Monday, May 16, 2011

The perverse incentives of federal funding

Medicaid spending across the country continues to grow at an unsustainable rate. We know this all too well in Kentucky.

The Federal Medical Assistance Percentage (FMAP) rate creates perverse incentives for states to grow their Medicaid programs unnaturally and beyond state capacity in order to receive more federal funds. The matching rate's design intends to provide a greater percentage of funds to the most impoverished states.

However, new research by Pamela Villarreal and Michael Barba at the National Center for Policy Analysis shows that the federal government's funding has led to significant disparities.

Despite the fact that poor states like Kentucky receive a higher matching percentage from the federal government, more populous states with larger programs actually end up receiving more funds. Because there is no limit to federal Medicaid funding, states can continue to grow their Medicaid programs without facing any penalty.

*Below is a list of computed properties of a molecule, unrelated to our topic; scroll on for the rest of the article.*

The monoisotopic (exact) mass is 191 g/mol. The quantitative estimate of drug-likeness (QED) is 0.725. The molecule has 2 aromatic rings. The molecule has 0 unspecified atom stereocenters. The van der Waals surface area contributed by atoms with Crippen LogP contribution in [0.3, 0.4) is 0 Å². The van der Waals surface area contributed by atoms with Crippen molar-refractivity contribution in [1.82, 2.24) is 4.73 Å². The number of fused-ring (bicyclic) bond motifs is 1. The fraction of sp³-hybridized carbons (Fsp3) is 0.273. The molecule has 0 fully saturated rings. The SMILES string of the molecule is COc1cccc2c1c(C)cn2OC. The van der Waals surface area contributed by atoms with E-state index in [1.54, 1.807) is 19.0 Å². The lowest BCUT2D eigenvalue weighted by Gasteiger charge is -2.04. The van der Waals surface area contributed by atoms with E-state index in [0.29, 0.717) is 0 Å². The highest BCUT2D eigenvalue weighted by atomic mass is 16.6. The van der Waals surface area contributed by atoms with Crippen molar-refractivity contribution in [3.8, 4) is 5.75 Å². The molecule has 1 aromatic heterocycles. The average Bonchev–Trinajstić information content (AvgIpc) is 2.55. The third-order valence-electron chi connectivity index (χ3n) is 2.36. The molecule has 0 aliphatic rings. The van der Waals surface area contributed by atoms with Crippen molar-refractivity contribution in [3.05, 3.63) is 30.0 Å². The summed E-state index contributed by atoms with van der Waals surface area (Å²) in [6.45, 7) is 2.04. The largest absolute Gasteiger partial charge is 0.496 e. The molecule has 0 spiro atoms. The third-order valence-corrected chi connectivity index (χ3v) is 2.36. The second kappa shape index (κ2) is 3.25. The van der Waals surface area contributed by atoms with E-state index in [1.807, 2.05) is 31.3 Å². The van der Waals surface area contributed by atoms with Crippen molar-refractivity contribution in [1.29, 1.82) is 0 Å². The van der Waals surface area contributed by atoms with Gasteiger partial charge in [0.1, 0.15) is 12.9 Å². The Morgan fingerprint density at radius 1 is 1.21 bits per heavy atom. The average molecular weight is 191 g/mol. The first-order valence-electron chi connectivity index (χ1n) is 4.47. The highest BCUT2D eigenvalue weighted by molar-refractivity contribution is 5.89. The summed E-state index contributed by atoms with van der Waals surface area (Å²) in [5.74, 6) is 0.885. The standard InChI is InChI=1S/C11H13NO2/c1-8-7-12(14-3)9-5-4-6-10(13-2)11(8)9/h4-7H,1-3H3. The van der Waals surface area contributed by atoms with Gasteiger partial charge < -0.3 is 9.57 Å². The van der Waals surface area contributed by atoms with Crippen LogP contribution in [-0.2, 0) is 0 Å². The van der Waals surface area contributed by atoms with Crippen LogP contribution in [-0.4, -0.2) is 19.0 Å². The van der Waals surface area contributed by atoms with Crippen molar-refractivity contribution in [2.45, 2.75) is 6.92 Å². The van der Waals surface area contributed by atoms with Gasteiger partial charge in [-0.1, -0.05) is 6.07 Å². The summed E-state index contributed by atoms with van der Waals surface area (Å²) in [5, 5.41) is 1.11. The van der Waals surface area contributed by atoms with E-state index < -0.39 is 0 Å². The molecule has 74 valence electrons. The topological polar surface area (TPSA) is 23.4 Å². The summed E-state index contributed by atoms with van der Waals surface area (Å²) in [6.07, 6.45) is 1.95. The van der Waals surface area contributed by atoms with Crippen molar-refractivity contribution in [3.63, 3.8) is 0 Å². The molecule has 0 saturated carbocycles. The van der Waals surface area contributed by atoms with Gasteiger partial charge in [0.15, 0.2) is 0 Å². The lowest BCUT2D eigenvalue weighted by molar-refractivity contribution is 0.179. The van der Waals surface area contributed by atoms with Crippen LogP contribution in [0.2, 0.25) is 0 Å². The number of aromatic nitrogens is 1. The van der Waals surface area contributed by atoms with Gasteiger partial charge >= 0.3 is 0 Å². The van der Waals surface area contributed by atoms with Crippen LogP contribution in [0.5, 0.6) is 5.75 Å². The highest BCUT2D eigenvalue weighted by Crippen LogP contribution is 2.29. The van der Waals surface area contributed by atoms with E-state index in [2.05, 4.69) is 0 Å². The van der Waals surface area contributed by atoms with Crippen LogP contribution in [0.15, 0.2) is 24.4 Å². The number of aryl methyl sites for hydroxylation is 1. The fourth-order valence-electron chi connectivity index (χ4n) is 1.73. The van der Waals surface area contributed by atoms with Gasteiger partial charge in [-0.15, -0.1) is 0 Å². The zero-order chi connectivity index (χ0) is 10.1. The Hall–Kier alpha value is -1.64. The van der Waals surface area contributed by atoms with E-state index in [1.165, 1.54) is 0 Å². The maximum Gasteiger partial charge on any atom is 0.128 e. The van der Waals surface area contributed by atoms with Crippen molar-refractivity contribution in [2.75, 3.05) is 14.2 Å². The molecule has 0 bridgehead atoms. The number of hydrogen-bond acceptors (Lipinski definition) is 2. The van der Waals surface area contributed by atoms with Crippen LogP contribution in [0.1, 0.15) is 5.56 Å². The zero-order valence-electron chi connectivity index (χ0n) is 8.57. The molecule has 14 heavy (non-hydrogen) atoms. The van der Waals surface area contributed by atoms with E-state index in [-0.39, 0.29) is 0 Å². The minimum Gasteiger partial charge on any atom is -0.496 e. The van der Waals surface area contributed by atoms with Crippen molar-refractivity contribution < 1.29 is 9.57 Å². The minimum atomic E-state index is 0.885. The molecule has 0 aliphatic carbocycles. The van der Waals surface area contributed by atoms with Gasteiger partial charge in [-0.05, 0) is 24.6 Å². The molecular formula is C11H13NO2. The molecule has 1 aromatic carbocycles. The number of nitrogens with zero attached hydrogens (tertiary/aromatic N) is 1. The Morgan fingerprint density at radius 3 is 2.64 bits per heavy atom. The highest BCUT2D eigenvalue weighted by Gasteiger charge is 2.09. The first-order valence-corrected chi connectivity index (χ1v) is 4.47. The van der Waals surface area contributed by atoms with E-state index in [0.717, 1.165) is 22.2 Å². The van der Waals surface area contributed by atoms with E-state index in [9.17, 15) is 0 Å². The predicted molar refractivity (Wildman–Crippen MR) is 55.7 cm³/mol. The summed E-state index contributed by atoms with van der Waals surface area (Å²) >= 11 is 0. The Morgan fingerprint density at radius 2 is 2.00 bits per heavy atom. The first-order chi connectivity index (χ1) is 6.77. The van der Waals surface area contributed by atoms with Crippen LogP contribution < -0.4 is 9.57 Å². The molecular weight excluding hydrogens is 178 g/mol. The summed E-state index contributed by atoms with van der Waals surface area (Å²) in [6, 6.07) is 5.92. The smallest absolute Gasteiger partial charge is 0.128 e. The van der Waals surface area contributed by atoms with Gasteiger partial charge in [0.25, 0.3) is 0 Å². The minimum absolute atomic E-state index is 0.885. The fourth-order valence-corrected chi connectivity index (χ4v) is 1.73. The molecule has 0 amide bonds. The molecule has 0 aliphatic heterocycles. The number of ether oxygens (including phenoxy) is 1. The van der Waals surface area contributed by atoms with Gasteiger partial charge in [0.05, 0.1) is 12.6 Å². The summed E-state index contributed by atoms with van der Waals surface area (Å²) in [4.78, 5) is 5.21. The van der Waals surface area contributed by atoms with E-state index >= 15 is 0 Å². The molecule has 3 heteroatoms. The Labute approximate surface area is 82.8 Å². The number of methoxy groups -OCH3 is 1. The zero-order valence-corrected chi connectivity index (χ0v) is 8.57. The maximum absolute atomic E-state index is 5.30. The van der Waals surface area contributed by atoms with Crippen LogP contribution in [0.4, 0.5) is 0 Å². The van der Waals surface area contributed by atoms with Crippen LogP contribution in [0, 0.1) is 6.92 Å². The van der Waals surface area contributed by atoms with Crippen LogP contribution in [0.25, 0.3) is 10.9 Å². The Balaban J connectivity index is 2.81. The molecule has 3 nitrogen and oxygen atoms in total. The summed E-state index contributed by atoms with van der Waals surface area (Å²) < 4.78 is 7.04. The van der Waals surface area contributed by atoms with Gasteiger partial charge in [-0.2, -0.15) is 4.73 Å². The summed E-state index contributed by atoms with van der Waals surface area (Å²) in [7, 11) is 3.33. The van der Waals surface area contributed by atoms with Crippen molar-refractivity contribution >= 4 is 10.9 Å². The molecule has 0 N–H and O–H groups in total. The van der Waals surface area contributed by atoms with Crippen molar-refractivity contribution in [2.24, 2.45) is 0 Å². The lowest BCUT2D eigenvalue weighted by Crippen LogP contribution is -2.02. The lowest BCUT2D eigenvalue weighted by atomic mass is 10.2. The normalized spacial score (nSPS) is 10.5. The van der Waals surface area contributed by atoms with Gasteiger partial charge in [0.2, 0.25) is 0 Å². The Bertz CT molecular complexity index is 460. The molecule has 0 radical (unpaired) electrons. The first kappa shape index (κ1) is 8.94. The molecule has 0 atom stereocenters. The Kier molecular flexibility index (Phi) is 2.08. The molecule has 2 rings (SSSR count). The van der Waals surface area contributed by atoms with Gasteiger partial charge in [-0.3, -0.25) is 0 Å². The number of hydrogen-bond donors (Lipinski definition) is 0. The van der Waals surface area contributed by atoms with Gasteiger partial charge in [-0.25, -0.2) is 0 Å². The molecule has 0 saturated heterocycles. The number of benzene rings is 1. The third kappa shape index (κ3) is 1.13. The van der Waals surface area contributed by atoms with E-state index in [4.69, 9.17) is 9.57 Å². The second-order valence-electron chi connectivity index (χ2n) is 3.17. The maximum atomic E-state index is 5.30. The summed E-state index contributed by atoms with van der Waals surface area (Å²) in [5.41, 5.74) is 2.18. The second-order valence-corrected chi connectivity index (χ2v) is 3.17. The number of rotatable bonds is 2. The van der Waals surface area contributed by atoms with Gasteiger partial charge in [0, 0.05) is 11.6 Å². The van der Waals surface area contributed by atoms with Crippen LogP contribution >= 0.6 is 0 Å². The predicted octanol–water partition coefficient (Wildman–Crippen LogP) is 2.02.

A 2008 comparison of states' poverty rates and their percentages of federal funding shows the discrepancies in spending. Villarreall and Barba write, "On one end of the spectrum, high-spending New York state receives 87 percent more federal funding than it would based on its poverty population."

ObamaCare only worsens the problem with its massive expansion in 2014 of Medicaid eligibility standards to 133 percent of the Federal Poverty Limit (FPL). The federal government will fund 100 percent of this expansion at the outset, but the matching rate will decline in the years to follow. States will continue to feel the burden of strapped Medicaid budgets, but with no real incentives to stop spending.

The solution? The authors suggest increased state flexibility and capped federal funding.

Kentucky desperately needs increased flexibility and spending restraint if our Medicaid program will ever get on a path towards fiscal solvency.

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